- It’s not a tax avoidance scheme.
Corporation tax in Estonia is fair, simple and designed to encourage business growth. You pay a flat rate of 20% on distributed profits, but absolutely nothing on profits you decide to keep inside the company.
There’s no need for the UK’s Treasury Department to panic at the prospect of Brits running Estonian businesses, however.
E-residents must still pay personal income tax in the country they do the work. The digital records actually increase this transparency so the UK government will know exactly how much it is owed.
The UK will gain if Estonian e-Residency makes it easier for British entrepreneurs to start a business and compete globally, generating more wealth for the UK economy and Exchequer.
- It’s not for everyone.
There are benefits to running an Estonian business, but not everyone needs them.
The person running the fish and chip shop at the end of your street doesn’t need to trade in the EU. The boss of the FTSE 100 company in your city will already have legal entities set up in the EU.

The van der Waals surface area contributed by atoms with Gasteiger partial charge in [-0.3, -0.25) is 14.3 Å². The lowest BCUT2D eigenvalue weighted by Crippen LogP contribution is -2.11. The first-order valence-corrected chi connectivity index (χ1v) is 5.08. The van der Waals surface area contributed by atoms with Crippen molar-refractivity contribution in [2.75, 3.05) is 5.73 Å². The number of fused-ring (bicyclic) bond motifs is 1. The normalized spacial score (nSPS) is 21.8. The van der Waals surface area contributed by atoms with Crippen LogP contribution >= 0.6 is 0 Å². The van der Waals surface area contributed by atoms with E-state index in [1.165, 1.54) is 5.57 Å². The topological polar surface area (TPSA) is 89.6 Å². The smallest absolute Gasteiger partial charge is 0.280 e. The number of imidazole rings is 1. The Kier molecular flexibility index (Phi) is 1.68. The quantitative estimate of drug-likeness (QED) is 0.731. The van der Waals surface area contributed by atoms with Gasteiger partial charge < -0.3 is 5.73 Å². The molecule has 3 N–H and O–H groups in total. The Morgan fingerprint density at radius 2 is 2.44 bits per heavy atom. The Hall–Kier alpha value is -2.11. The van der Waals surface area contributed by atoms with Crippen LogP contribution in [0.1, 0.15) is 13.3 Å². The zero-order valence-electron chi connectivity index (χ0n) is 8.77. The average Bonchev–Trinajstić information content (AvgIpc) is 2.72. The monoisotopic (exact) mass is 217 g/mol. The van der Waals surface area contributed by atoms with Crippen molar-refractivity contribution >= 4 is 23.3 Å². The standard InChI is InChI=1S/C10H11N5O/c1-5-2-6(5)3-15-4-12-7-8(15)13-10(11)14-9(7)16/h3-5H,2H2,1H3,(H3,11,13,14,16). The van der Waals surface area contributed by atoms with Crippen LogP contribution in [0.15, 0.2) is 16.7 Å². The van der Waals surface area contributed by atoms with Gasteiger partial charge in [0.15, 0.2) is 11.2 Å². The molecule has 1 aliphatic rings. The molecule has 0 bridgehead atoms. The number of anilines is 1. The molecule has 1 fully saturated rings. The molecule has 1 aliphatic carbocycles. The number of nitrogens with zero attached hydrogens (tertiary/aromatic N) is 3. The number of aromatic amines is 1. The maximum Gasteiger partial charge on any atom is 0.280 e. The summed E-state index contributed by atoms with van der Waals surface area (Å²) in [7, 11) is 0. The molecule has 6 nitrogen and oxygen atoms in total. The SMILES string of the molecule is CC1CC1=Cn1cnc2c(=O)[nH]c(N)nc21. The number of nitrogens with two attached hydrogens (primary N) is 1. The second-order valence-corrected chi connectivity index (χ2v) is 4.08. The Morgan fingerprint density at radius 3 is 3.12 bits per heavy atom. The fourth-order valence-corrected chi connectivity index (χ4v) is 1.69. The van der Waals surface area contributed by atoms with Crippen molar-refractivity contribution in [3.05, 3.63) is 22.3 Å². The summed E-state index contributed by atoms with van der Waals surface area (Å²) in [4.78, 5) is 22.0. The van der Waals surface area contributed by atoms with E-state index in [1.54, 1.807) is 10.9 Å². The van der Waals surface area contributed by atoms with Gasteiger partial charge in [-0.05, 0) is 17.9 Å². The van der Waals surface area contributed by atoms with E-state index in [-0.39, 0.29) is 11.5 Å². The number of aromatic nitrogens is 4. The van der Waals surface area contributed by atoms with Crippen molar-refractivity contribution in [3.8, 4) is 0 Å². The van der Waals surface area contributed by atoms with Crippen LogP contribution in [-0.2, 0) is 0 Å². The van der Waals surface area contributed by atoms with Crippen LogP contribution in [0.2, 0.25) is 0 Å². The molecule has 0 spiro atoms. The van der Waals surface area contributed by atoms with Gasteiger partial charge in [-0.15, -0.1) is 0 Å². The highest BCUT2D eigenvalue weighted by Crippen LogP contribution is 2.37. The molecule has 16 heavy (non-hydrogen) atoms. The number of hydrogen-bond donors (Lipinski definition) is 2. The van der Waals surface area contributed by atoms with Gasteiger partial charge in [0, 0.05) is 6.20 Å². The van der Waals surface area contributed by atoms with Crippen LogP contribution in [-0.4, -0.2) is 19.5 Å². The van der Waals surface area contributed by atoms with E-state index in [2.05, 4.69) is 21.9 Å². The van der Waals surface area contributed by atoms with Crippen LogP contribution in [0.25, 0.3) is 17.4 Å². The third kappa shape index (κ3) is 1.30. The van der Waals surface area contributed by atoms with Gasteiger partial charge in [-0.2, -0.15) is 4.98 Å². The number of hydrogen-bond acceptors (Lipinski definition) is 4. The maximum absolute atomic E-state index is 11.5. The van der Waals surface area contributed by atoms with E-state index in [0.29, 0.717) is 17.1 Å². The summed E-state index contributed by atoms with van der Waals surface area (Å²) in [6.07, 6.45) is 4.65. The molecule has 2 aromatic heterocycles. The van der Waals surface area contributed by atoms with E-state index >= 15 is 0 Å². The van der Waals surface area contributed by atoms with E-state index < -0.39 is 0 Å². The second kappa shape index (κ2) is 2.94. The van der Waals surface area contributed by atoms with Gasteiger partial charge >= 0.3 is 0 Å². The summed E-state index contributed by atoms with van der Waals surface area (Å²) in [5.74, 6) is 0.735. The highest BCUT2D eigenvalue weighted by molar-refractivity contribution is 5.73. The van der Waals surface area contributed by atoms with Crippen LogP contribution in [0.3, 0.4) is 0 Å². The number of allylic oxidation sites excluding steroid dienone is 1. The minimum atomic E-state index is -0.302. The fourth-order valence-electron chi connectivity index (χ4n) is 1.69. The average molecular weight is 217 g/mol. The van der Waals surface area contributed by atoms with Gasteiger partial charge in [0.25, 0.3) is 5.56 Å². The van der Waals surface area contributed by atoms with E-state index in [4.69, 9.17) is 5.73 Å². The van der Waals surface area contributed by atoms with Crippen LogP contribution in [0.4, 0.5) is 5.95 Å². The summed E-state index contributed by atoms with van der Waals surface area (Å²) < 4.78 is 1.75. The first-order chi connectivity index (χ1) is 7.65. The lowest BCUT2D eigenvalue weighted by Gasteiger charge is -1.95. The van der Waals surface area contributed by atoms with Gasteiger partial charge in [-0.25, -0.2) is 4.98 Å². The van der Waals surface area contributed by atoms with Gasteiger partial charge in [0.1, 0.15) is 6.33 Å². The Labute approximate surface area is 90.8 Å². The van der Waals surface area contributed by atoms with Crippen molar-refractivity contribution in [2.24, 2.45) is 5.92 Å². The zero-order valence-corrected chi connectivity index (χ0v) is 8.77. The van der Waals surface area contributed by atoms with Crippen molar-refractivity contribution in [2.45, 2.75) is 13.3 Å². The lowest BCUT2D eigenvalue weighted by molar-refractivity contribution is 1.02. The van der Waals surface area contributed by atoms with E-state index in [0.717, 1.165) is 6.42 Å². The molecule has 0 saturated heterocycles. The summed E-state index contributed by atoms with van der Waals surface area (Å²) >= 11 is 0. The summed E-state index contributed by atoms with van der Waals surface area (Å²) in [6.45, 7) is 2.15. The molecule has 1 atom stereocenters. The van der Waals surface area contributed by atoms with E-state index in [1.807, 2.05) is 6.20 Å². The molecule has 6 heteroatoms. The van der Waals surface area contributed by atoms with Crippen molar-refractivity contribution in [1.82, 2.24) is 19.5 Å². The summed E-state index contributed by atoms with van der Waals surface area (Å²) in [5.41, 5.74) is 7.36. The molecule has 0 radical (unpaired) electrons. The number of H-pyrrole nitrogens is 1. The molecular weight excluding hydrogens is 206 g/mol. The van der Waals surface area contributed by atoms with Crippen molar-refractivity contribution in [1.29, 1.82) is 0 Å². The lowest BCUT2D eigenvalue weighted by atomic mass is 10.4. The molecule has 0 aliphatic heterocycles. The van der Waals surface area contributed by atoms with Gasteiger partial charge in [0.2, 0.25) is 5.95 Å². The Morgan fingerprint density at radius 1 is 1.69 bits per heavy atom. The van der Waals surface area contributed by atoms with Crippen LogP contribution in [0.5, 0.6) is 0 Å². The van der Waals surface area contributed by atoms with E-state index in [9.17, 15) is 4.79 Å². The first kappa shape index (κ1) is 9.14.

Some business owners do have a lot to gain from e-Residency, however. Particularly these:
- Startup entrepreneurs
- Freelancers and contractors
- Digital nomads / location-independent business owners
- Sole traders
- Digital service providers, such as app developers
If you fit one or more of these categories then you definitely want to read on.
There are key benefits to you setting up an Estonian company over a British one. The best part is that you’ll get these benefits wherever in the world you choose to work, whether you stay in the UK or travel abroad.
1. Guaranteed access to the single market